EOS’ Block.one Looks To Eliminate Passwords, Advocates For Better Authentication Via Pass Manager
Block.one Wants To Eliminate Passwords, Believes Better Authentication Is Possible
The Cayman Islands is well known around the world for two things. It's a well known financial center, and along with that, it's a well-known place for money laundering. Well, there is a company based in the Cayman Islands that is using their privacy laws for something else – creating secure, open source software and protocols for the EOS blockchain. The company has said that present authentication processes suffer from the “Hearsay Problem.”
All The Problems With Current Authentication Can Be Solved
The company released a blog post detailing what it meant when referring to the Hearsay Problem. They defined it as “any information received from one party about the statements or actions of a second party that cannot be adequately substantiated.” The company went on to say that any current method of authentication would qualify as hearsay if anyone in the system (authenticator or user) were tried and place the validity of the information into question.
It's a problem of verification. A log can contain all actions done by a user, but the user may be able to claim that it was done without their express permission. This is called repudiability. Security measures such as passwords are prone to repudiability because it is impossible to verify that each action undertaken by a user were in fact done by the user that entered the password to start the information sharing session. This brings us to The Blank Check Problem.
As the name suggests, The Blank Check problem lies in a system that is able to take action on behalf of a user without the express permission of the user. So while you can log in to your internet banking with a password, that is just express permission to allow your browser to access your account on a bank's server. Every action taken after that has implied permission, and anyone who gained access to your password would have a “blank check” to do as they pleased on your account.
The blog post goes on to mention that this is the same for any method of capturing a users consent that does not explicitly show a log of proof that a user is fully aware of the implication of each action. Then, a user would have to give explicit permission on the understanding that they know exactly what reaction that particular action would entail.
They go on to say that, technically speaking, there is nothing stopping a bank from blocking or liquidating funds from your account. The bank could simply falsify records using the same technologies that currently keep you safe. There is a good reason this does not happen. It would ruin the trust that banks have built up over the years with their customers. However, it is technically possible.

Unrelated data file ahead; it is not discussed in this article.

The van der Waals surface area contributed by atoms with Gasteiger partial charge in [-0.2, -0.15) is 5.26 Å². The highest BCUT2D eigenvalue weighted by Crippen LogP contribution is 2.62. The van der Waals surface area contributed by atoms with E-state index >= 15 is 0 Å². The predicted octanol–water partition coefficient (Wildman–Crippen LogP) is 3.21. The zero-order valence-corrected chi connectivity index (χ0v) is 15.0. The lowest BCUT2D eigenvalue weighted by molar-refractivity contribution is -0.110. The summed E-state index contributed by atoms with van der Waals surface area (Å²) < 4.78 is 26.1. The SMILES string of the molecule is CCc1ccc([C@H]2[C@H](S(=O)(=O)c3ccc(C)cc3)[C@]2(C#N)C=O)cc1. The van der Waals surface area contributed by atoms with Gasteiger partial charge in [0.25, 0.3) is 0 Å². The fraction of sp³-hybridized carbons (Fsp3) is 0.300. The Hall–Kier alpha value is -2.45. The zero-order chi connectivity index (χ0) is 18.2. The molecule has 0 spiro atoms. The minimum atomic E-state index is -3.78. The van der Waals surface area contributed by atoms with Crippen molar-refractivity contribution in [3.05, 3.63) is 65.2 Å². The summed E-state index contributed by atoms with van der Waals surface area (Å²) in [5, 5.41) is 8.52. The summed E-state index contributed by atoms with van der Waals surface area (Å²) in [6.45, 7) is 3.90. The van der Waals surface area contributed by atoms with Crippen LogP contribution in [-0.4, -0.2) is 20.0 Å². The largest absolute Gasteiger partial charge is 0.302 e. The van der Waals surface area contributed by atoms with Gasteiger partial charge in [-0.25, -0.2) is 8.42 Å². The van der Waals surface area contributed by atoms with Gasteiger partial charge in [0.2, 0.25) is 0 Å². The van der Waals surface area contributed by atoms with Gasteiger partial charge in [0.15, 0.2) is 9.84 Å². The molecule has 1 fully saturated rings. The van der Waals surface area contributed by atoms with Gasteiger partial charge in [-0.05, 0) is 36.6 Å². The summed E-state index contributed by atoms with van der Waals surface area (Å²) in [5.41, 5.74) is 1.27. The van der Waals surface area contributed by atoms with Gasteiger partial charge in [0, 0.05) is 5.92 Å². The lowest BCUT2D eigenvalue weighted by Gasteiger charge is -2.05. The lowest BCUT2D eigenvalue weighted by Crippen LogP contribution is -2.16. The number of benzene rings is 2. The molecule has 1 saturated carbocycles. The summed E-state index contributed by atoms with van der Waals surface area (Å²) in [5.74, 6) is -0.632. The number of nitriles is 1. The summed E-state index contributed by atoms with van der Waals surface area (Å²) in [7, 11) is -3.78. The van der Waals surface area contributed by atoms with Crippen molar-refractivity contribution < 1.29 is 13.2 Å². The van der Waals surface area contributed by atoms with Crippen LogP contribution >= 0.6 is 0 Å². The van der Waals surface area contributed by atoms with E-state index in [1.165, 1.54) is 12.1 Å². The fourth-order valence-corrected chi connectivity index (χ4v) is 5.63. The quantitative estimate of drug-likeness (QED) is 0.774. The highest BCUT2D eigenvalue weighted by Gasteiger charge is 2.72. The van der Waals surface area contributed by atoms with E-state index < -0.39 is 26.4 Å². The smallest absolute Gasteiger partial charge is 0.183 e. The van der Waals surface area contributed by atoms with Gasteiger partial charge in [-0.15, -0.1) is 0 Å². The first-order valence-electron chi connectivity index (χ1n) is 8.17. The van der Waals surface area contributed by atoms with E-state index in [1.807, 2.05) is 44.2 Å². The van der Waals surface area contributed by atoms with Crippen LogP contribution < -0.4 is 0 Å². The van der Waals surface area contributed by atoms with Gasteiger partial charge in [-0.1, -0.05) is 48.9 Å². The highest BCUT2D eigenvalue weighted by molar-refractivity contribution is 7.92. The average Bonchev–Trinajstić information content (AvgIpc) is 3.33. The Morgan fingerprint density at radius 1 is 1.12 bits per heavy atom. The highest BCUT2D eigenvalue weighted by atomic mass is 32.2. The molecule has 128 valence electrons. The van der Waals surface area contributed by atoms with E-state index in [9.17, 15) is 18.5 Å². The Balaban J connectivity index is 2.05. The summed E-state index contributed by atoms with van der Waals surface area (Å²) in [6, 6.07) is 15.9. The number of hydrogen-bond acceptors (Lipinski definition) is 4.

Pass Manager Is The Ultimate Solution
Block.one believes that Pass Manager is the ultimate solution, currently, to these problems. They say that it could be implemented using a variety of technologies is working together to provide the best in security and usability. These would include items such as cryptographic signing, biometrics and hardware keys. All of that on a transport-agnostic protocol so that it would be usable on a variety of different systems.
To show how this would work, we can refer tot he banking profile example that we referenced earlier. Any action was taken while in the theoretical Pass Manager enabled system would require the system to send you an explanation in two forms. One that is readable by humans such as “This action will result in payment of XYZ Ltd” and another in a computer language that is cryptographically verifiable. Your response via the Pass Manager would show that you have given explicit consent for that particular action to be approved through a combination of hardware keys and biometrics unique to you.
Another example would be sales calls or spam calls. The risk of getting scammed would be drastically lowered. If the transaction does not match the agreed upon terms, which are signed cryptographically and verifiable by a third party, then the transaction can be easily nullified. This kind of system, says Block.one, solved both problems talked about earlier. The Blank Check and the Hearsay problem are rendered null and void using a system such as Pass Manager.
The system is such that you do not need to remember a password, which is great from an authentication and authorization point of view. Passwords can be both forgotten and stolen, not to mention succumbing to the inherent problems discussed earlier. This way, all of that is bypassed.